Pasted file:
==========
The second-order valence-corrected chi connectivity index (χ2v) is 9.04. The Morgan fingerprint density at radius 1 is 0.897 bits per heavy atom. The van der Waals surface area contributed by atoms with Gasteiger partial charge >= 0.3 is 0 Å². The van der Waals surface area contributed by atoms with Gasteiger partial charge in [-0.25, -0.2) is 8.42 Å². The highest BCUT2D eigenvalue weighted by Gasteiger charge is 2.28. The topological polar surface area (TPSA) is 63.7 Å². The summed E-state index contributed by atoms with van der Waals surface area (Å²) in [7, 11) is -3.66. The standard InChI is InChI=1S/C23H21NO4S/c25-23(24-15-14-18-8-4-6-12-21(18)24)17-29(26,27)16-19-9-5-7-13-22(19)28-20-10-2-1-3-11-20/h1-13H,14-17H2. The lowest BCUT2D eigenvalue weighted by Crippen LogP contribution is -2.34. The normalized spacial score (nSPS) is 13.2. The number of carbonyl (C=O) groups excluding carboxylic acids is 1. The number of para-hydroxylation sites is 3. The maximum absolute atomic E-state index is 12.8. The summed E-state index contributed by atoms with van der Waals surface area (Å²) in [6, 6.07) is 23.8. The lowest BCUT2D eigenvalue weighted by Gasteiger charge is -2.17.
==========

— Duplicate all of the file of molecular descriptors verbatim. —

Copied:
The second-order valence-corrected chi connectivity index (χ2v) is 9.04. The Morgan fingerprint density at radius 1 is 0.897 bits per heavy atom. The van der Waals surface area contributed by atoms with Gasteiger partial charge >= 0.3 is 0 Å². The van der Waals surface area contributed by atoms with Gasteiger partial charge in [-0.25, -0.2) is 8.42 Å². The highest BCUT2D eigenvalue weighted by Gasteiger charge is 2.28. The topological polar surface area (TPSA) is 63.7 Å². The summed E-state index contributed by atoms with van der Waals surface area (Å²) in [7, 11) is -3.66. The standard InChI is InChI=1S/C23H21NO4S/c25-23(24-15-14-18-8-4-6-12-21(18)24)17-29(26,27)16-19-9-5-7-13-22(19)28-20-10-2-1-3-11-20/h1-13H,14-17H2. The lowest BCUT2D eigenvalue weighted by Crippen LogP contribution is -2.34. The normalized spacial score (nSPS) is 13.2. The number of carbonyl (C=O) groups excluding carboxylic acids is 1. The number of para-hydroxylation sites is 3. The maximum absolute atomic E-state index is 12.8. The summed E-state index contributed by atoms with van der Waals surface area (Å²) in [6, 6.07) is 23.8. The lowest BCUT2D eigenvalue weighted by Gasteiger charge is -2.17.